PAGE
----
Tying Knotted Hopper Legs~Part 2

 I pre-package all of my double knotted hopper legs because I size 
them for both adults and juveniles, each package contains 
enough legs for two hoppers. (x4 legs per juvy hopper)

One of the most distinguishing characteristics of the grasshoppers geometry is its hind legs or “jumping legs”. These legs are often over dramatized or under dramatized in many patterns. Many of the pre-knotted legs we get from catalogs or fly shops are pre-knotted legs made from several hackle fibers of pheasant tail. Often these look like bottle brushes or the business end of a broom. If you look closely at a juvenile grasshoppers legs they are fairly slender and are most definitely tapered. By taking just two hackle fibers of a pheasant tail and tying a half hitch at the very end of the fibers and a second half hitch in the middle of the fibers you get two joint sections in a single leg. (as seen in the anatomical diagram below and the above photo)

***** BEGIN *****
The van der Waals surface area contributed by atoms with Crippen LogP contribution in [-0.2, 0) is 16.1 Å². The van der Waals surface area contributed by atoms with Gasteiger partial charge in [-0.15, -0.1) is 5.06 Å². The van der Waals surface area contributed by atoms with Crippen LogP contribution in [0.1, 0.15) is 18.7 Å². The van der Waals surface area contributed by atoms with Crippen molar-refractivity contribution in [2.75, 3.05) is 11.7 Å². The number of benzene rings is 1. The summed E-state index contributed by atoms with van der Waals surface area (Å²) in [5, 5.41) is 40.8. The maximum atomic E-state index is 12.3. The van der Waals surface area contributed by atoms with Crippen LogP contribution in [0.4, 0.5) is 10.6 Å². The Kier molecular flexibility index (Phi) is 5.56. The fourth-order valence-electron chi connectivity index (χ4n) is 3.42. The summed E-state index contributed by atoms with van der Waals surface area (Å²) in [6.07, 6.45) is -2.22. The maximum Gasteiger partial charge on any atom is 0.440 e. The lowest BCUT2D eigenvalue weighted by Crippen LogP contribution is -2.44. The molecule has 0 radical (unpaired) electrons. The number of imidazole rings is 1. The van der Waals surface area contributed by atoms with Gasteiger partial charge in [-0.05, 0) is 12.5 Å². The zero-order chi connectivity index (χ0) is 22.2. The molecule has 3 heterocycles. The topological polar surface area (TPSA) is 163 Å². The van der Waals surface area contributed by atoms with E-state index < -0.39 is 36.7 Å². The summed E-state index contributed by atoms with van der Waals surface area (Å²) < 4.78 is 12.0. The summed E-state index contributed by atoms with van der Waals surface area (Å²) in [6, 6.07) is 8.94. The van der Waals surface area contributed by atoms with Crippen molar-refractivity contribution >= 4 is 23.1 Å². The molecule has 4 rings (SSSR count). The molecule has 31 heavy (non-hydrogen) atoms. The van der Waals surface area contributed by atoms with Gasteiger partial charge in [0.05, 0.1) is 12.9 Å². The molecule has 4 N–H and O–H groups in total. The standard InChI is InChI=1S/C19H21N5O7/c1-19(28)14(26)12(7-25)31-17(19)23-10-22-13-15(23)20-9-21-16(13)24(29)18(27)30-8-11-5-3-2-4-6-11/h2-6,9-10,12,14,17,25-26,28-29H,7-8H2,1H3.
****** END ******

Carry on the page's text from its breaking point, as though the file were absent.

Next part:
Again you can see that the taper is very narrow at the last joint. So the pre-knotted pheasant tail legs sold commercially are far from accurate and also very wind resistant. These larger pre-knotted legs can potentially influence the trouts take and the hook set because they are fairly stiff throughout the length. The geometry of the hind legs in reality is much more refined. I use four to six legs on my patterns. In general I have found that using just two fibers of pheasant tail per leg is adequate for both adults and juveniles. You can adjust the two half hitch distances for larger adult legs as well.

Knotting your own hopper legs is easy and although more time consuming is a cheaper and more convincing solution for your favorite hopper patterns.
               ~Clint Bova